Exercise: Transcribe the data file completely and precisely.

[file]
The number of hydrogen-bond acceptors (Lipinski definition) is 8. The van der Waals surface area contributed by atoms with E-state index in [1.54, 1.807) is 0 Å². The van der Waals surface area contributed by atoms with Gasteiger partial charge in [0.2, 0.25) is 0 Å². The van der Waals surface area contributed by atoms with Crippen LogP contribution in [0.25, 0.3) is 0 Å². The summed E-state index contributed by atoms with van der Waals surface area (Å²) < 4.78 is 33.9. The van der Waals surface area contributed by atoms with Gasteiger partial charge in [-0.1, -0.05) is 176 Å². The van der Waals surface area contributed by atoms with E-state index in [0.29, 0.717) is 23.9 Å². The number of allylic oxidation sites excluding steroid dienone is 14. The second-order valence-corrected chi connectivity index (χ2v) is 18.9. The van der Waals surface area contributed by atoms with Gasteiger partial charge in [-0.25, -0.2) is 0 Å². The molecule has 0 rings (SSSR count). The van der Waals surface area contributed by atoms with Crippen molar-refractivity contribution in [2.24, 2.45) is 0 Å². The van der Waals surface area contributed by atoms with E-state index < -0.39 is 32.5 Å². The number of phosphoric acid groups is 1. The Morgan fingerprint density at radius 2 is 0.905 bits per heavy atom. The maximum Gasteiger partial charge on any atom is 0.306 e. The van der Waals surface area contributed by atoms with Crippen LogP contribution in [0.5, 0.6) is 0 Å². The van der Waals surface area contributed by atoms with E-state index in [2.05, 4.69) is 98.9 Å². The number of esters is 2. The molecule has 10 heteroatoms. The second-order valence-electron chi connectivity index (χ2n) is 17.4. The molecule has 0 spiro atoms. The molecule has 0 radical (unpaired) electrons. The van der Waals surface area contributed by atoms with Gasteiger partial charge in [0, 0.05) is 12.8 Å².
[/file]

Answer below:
The number of hydrogen-bond acceptors (Lipinski definition) is 8. The van der Waals surface area contributed by atoms with E-state index in [1.54, 1.807) is 0 Å². The van der Waals surface area contributed by atoms with Gasteiger partial charge in [0.2, 0.25) is 0 Å². The van der Waals surface area contributed by atoms with Crippen LogP contribution in [0.25, 0.3) is 0 Å². The summed E-state index contributed by atoms with van der Waals surface area (Å²) < 4.78 is 33.9. The van der Waals surface area contributed by atoms with Gasteiger partial charge in [-0.1, -0.05) is 176 Å². The van der Waals surface area contributed by atoms with E-state index in [0.29, 0.717) is 23.9 Å². The number of allylic oxidation sites excluding steroid dienone is 14. The second-order valence-corrected chi connectivity index (χ2v) is 18.9. The van der Waals surface area contributed by atoms with Gasteiger partial charge in [-0.25, -0.2) is 0 Å². The molecule has 0 rings (SSSR count). The van der Waals surface area contributed by atoms with Crippen molar-refractivity contribution in [2.24, 2.45) is 0 Å². The van der Waals surface area contributed by atoms with E-state index < -0.39 is 32.5 Å². The number of phosphoric acid groups is 1. The Morgan fingerprint density at radius 2 is 0.905 bits per heavy atom. The maximum Gasteiger partial charge on any atom is 0.306 e. The van der Waals surface area contributed by atoms with Crippen LogP contribution in [0.5, 0.6) is 0 Å². The van der Waals surface area contributed by atoms with E-state index in [2.05, 4.69) is 98.9 Å². The number of esters is 2. The molecule has 10 heteroatoms. The second-order valence-electron chi connectivity index (χ2n) is 17.4. The molecule has 0 spiro atoms. The molecule has 0 radical (unpaired) electrons. The van der Waals surface area contributed by atoms with Gasteiger partial charge in [0, 0.05) is 12.8 Å².